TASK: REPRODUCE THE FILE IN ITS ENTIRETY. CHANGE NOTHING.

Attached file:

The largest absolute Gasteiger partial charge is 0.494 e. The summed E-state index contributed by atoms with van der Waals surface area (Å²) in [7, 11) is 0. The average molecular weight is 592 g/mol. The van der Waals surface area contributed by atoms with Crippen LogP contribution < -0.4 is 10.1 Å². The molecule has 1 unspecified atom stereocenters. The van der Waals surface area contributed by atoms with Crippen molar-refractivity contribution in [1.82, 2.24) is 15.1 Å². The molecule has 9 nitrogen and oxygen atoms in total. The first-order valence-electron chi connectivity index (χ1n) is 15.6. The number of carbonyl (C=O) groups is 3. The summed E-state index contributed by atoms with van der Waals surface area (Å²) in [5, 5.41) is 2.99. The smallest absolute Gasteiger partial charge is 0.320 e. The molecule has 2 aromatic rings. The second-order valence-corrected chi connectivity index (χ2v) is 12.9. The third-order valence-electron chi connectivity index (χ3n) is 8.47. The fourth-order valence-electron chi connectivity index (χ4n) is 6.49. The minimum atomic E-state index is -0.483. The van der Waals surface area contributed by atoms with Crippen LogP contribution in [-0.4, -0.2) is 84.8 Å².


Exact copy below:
The largest absolute Gasteiger partial charge is 0.494 e. The summed E-state index contributed by atoms with van der Waals surface area (Å²) in [7, 11) is 0. The average molecular weight is 592 g/mol. The van der Waals surface area contributed by atoms with Crippen LogP contribution < -0.4 is 10.1 Å². The molecule has 1 unspecified atom stereocenters. The van der Waals surface area contributed by atoms with Crippen molar-refractivity contribution in [1.82, 2.24) is 15.1 Å². The molecule has 9 nitrogen and oxygen atoms in total. The first-order valence-electron chi connectivity index (χ1n) is 15.6. The number of carbonyl (C=O) groups is 3. The summed E-state index contributed by atoms with van der Waals surface area (Å²) in [5, 5.41) is 2.99. The smallest absolute Gasteiger partial charge is 0.320 e. The molecule has 2 aromatic rings. The second-order valence-corrected chi connectivity index (χ2v) is 12.9. The third-order valence-electron chi connectivity index (χ3n) is 8.47. The fourth-order valence-electron chi connectivity index (χ4n) is 6.49. The minimum atomic E-state index is -0.483. The van der Waals surface area contributed by atoms with Crippen LogP contribution in [-0.4, -0.2) is 84.8 Å².